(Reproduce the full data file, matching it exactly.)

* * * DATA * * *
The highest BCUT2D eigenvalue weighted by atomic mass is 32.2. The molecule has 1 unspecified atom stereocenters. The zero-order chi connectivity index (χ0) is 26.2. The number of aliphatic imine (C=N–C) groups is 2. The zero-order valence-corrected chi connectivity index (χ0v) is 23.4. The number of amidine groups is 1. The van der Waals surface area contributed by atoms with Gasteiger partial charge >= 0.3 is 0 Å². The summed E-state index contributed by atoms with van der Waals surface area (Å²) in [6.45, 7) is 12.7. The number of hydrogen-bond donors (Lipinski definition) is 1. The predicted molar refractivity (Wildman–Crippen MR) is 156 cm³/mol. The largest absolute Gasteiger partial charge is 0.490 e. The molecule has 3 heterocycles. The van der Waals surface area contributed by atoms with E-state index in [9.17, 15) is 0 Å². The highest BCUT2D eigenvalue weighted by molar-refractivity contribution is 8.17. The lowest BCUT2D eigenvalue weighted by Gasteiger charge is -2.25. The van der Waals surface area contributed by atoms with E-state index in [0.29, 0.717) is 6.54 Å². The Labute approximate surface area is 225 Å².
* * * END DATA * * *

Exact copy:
The highest BCUT2D eigenvalue weighted by atomic mass is 32.2. The molecule has 1 unspecified atom stereocenters. The zero-order chi connectivity index (χ0) is 26.2. The number of aliphatic imine (C=N–C) groups is 2. The zero-order valence-corrected chi connectivity index (χ0v) is 23.4. The number of amidine groups is 1. The van der Waals surface area contributed by atoms with Gasteiger partial charge >= 0.3 is 0 Å². The summed E-state index contributed by atoms with van der Waals surface area (Å²) in [6.45, 7) is 12.7. The number of hydrogen-bond donors (Lipinski definition) is 1. The predicted molar refractivity (Wildman–Crippen MR) is 156 cm³/mol. The largest absolute Gasteiger partial charge is 0.490 e. The molecule has 3 heterocycles. The van der Waals surface area contributed by atoms with E-state index in [9.17, 15) is 0 Å². The highest BCUT2D eigenvalue weighted by molar-refractivity contribution is 8.17. The lowest BCUT2D eigenvalue weighted by Gasteiger charge is -2.25. The van der Waals surface area contributed by atoms with E-state index in [0.29, 0.717) is 6.54 Å². The Labute approximate surface area is 225 Å².